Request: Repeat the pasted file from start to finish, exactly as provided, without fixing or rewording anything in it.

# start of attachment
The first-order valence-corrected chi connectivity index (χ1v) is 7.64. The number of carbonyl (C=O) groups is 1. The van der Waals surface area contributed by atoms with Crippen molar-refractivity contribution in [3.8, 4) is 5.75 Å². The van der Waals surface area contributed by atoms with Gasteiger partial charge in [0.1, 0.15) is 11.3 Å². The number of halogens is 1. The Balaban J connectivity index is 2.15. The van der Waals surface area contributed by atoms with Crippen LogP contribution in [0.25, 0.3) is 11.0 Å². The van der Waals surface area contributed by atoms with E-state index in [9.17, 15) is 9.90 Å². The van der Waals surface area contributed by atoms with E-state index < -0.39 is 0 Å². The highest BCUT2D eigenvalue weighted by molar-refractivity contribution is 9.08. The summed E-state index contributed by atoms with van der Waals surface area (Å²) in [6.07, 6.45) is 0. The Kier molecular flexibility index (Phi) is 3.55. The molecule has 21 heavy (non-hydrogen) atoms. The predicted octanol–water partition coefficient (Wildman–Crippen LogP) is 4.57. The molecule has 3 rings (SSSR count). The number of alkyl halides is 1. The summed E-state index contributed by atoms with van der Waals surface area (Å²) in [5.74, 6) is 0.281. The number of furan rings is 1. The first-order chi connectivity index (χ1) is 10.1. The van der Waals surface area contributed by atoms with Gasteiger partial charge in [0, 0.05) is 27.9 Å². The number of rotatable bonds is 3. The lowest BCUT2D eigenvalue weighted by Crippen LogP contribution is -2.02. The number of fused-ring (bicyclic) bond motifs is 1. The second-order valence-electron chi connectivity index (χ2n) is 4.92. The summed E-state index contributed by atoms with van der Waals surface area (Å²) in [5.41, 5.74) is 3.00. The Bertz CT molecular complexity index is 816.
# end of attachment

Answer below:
The first-order valence-corrected chi connectivity index (χ1v) is 7.64. The number of carbonyl (C=O) groups is 1. The van der Waals surface area contributed by atoms with Crippen molar-refractivity contribution in [3.8, 4) is 5.75 Å². The van der Waals surface area contributed by atoms with Gasteiger partial charge in [0.1, 0.15) is 11.3 Å². The number of halogens is 1. The Balaban J connectivity index is 2.15. The van der Waals surface area contributed by atoms with Crippen LogP contribution in [0.25, 0.3) is 11.0 Å². The van der Waals surface area contributed by atoms with E-state index in [9.17, 15) is 9.90 Å². The van der Waals surface area contributed by atoms with E-state index < -0.39 is 0 Å². The highest BCUT2D eigenvalue weighted by molar-refractivity contribution is 9.08. The summed E-state index contributed by atoms with van der Waals surface area (Å²) in [6.07, 6.45) is 0. The Kier molecular flexibility index (Phi) is 3.55. The molecule has 21 heavy (non-hydrogen) atoms. The predicted octanol–water partition coefficient (Wildman–Crippen LogP) is 4.57. The molecule has 3 rings (SSSR count). The number of alkyl halides is 1. The summed E-state index contributed by atoms with van der Waals surface area (Å²) in [5.74, 6) is 0.281. The number of furan rings is 1. The first-order chi connectivity index (χ1) is 10.1. The van der Waals surface area contributed by atoms with Gasteiger partial charge in [0, 0.05) is 27.9 Å². The number of rotatable bonds is 3. The lowest BCUT2D eigenvalue weighted by Crippen LogP contribution is -2.02. The number of fused-ring (bicyclic) bond motifs is 1. The second-order valence-electron chi connectivity index (χ2n) is 4.92. The summed E-state index contributed by atoms with van der Waals surface area (Å²) in [5.41, 5.74) is 3.00. The Bertz CT molecular complexity index is 816.